A police patrol practice widely seen as dubious, particularly by minority drivers, is banned under a Lansing Police Department memo labeled "New Guidelines for Traffic Stops."
Officers no longer can pull over motorists solely for minor, non-safety violations such as tinted windows, noisy exhaust, broken license plate lights, cracked windshields or tail lights and ornaments dangling from rear-view mirrors.
Such stops, criticized as "driving while Black" pretexts to investigate selected drivers, "can result in disparate outcomes for some members of our community," Lansing Chief Daryl Green says in Wednesday's two-page directive to all employees. "All traffic stops should be conducted in a bias-free manner."
To move closer to that goal, he stresses that "officers must have a lawful reason, coupled with the use of good judgment, when making a traffic stop."
Starting today, the chief writes, "defective equipment violations are deemed secondary violations and will only be enforced if a motorist is stopped for a primary violation. Officers may provide a verbal or written warning for all defective equipment violations." (Primary violations include speeding, running a light or stop sign, reckless driving, impaired driving and other accident-risking offenses.)
Green warns against using patrol car computers for random identity lookups.
"Indiscriminate checking of license plates through the use of LEIN [Law Enforcement Information Network] is prohibited without an articulable and non-bias public safety reason."
Under a "Philosophy" subhead, his memo begins:
Recent research tends to demonstrate that routine traffic stops, and general traffic enforcement can result in disparate outcomes for some members of our community. The Lansing Police Department (LPD) which uses a constitutional policing model, actively works to eliminate bias, implicit or otherwise, in the execution of legitimate and lawful traffic safety management activity that has a goal of improving the safety and quality of life for everyone. ...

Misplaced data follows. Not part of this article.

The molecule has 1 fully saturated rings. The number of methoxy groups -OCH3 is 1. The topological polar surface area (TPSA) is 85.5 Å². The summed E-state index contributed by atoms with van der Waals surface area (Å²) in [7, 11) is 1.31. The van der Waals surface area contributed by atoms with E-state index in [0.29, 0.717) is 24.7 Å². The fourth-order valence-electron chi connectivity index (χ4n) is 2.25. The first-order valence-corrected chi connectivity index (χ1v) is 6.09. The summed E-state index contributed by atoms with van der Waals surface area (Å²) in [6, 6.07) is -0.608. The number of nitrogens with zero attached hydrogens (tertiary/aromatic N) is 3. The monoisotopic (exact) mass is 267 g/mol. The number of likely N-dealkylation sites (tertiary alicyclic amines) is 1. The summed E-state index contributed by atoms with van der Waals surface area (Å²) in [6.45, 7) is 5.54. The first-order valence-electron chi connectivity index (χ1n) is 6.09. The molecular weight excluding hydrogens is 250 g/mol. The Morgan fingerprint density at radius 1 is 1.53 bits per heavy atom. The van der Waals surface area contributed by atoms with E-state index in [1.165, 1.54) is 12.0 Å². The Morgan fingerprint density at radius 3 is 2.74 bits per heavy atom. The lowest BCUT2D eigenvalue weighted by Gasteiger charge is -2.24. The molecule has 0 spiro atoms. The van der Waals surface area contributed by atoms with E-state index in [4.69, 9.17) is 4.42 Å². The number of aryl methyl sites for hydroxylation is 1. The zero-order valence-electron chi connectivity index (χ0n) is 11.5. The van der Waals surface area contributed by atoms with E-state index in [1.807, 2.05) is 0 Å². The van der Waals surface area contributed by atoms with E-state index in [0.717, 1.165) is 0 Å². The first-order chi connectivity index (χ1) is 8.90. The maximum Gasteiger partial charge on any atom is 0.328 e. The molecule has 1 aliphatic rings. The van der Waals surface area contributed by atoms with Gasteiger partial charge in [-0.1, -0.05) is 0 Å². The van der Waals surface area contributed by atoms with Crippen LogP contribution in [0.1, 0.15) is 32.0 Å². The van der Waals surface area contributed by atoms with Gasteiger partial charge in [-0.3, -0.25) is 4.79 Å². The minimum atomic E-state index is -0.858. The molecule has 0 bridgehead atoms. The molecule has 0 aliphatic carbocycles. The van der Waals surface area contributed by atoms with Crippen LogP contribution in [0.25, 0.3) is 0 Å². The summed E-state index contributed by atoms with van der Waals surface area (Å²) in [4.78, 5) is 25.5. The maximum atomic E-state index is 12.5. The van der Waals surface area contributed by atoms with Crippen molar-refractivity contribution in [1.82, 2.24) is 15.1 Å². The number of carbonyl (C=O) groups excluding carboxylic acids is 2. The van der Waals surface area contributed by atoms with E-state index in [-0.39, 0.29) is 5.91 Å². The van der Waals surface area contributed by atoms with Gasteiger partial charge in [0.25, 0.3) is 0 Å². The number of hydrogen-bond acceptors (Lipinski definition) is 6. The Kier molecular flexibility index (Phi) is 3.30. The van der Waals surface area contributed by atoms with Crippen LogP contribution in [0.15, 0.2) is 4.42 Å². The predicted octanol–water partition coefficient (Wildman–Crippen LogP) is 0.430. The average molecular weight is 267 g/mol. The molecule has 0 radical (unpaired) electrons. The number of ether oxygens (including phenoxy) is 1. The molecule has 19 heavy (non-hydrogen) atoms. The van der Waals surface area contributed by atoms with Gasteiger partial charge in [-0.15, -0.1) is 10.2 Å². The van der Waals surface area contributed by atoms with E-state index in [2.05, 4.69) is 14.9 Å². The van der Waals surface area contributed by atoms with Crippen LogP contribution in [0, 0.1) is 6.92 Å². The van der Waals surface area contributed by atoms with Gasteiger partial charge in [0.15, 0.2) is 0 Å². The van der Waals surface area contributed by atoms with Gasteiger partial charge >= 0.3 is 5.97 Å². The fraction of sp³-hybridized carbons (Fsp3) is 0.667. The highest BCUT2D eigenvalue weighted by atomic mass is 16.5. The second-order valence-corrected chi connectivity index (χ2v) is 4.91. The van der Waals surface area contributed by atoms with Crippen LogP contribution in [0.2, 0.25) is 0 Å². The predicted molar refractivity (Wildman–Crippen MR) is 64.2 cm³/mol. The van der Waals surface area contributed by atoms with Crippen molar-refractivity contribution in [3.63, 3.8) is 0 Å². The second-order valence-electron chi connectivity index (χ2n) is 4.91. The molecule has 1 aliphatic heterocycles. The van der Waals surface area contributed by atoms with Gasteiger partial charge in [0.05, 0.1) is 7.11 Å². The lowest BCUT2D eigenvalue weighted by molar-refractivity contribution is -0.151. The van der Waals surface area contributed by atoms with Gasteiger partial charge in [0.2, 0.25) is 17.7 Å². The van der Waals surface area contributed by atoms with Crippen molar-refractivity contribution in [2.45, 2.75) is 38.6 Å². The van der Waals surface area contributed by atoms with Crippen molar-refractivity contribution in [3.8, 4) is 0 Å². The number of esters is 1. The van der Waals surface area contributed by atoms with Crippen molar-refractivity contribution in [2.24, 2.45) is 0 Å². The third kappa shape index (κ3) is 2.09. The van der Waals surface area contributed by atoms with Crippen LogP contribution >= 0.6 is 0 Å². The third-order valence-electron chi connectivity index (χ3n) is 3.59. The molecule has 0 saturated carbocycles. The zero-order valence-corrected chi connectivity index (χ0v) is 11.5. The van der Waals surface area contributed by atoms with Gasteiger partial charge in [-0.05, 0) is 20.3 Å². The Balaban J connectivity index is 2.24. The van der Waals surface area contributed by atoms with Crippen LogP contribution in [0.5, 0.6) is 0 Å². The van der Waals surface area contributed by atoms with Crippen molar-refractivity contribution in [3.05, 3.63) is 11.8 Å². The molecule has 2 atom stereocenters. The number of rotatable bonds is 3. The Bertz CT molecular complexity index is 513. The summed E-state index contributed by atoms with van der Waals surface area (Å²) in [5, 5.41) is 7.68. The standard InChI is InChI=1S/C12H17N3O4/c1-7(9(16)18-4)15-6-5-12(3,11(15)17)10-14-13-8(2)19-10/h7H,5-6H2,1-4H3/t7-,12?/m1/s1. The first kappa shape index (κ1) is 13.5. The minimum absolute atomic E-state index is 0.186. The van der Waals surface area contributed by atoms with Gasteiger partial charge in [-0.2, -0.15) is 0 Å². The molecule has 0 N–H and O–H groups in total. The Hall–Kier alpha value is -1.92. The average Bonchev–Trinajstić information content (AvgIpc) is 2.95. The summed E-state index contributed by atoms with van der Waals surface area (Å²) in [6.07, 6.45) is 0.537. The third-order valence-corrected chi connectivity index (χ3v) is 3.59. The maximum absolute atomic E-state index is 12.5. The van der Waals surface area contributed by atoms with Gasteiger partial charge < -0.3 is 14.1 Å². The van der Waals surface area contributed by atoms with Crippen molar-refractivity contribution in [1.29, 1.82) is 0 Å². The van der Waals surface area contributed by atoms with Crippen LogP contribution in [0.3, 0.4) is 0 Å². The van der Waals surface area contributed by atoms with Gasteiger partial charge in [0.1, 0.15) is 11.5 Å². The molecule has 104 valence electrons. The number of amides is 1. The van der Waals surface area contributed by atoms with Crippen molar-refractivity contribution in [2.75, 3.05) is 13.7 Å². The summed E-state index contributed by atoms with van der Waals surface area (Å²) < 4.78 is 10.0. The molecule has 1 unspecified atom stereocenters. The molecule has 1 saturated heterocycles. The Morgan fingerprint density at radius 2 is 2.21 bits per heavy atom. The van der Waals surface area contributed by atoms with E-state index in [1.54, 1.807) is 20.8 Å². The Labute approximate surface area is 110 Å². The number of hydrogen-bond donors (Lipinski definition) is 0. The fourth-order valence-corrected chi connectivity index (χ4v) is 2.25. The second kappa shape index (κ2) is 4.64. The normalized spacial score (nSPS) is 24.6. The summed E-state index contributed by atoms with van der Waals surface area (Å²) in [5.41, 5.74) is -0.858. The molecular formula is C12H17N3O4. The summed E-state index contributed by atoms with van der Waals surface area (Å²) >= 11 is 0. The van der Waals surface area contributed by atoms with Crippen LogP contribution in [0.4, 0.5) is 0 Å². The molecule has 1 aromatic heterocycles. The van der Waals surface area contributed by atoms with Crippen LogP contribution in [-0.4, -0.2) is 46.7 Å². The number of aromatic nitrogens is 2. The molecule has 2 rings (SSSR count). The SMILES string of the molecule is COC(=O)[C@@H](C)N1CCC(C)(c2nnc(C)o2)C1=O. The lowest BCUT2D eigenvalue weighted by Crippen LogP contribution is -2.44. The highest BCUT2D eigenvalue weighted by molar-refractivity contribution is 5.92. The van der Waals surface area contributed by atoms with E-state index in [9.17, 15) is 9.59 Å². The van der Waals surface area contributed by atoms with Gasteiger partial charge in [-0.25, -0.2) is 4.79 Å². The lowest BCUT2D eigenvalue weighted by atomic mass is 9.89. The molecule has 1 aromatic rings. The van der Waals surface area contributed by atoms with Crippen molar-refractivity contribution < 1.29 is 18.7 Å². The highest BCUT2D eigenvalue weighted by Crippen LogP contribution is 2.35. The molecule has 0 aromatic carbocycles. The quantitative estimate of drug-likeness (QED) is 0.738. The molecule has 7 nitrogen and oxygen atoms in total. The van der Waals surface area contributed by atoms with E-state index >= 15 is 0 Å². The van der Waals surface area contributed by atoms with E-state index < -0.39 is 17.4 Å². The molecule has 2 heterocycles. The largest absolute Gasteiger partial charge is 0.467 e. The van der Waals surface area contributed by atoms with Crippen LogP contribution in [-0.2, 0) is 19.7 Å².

Supervisors will continue to ensure that officers do not engage in discriminatory traffic stops.
Green reinforces his message in the last of seven sections -- "Compliance and Accountability" -- with a reality check for officers and their Fraternal Order of Police Lodge 141 union:
Violations of these guidelines subject an employee to discipline. Based on the circumstances of a violation, the discipline may include an educational-based disciplinary action or any additional or remedial training. Also, severe or continuous violations may result in discipline within or outside the usual and customary disciplinary matrix.
The chief joined Lansing's force in 1997, rose to captain and was sworn in to the top job last August. Green has a public administration doctorate from Western Michigan University ('13) and a master's degree in crininal justice and police science from Michigan State University ('04).